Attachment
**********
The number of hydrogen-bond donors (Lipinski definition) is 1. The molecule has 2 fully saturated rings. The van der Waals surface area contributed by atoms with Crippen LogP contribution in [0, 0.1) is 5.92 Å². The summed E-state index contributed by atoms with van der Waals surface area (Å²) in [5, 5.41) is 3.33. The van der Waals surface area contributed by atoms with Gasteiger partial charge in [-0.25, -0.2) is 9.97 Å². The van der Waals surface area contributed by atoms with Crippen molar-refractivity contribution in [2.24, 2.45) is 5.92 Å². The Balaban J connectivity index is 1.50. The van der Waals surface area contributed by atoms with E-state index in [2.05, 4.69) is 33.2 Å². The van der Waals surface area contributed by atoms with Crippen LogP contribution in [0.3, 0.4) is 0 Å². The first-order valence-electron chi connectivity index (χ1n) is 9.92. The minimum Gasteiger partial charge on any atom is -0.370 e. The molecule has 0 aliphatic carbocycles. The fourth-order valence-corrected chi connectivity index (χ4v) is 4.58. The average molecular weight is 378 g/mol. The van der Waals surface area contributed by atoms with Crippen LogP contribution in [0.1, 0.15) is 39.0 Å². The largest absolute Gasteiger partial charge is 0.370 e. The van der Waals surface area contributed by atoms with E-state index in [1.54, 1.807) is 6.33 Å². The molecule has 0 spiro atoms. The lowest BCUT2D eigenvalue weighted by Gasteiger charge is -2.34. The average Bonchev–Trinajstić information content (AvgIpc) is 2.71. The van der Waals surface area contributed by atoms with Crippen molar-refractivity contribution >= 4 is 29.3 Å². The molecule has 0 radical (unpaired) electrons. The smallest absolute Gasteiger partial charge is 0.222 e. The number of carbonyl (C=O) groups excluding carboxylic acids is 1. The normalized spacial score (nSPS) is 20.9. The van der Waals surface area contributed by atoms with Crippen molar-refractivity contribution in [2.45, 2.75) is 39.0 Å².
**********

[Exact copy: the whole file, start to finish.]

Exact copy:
The number of hydrogen-bond donors (Lipinski definition) is 1. The molecule has 2 fully saturated rings. The van der Waals surface area contributed by atoms with Crippen LogP contribution in [0, 0.1) is 5.92 Å². The summed E-state index contributed by atoms with van der Waals surface area (Å²) in [5, 5.41) is 3.33. The van der Waals surface area contributed by atoms with Gasteiger partial charge in [-0.25, -0.2) is 9.97 Å². The van der Waals surface area contributed by atoms with Crippen molar-refractivity contribution in [2.24, 2.45) is 5.92 Å². The Balaban J connectivity index is 1.50. The van der Waals surface area contributed by atoms with E-state index in [2.05, 4.69) is 33.2 Å². The van der Waals surface area contributed by atoms with Crippen LogP contribution in [0.3, 0.4) is 0 Å². The first-order valence-electron chi connectivity index (χ1n) is 9.92. The minimum Gasteiger partial charge on any atom is -0.370 e. The molecule has 0 aliphatic carbocycles. The fourth-order valence-corrected chi connectivity index (χ4v) is 4.58. The average molecular weight is 378 g/mol. The van der Waals surface area contributed by atoms with Crippen LogP contribution in [0.1, 0.15) is 39.0 Å². The largest absolute Gasteiger partial charge is 0.370 e. The van der Waals surface area contributed by atoms with E-state index in [1.54, 1.807) is 6.33 Å². The molecule has 0 spiro atoms. The lowest BCUT2D eigenvalue weighted by Gasteiger charge is -2.34. The average Bonchev–Trinajstić information content (AvgIpc) is 2.71. The van der Waals surface area contributed by atoms with Crippen molar-refractivity contribution >= 4 is 29.3 Å². The molecule has 0 radical (unpaired) electrons. The smallest absolute Gasteiger partial charge is 0.222 e. The number of carbonyl (C=O) groups excluding carboxylic acids is 1. The normalized spacial score (nSPS) is 20.9. The van der Waals surface area contributed by atoms with Crippen molar-refractivity contribution in [2.45, 2.75) is 39.0 Å².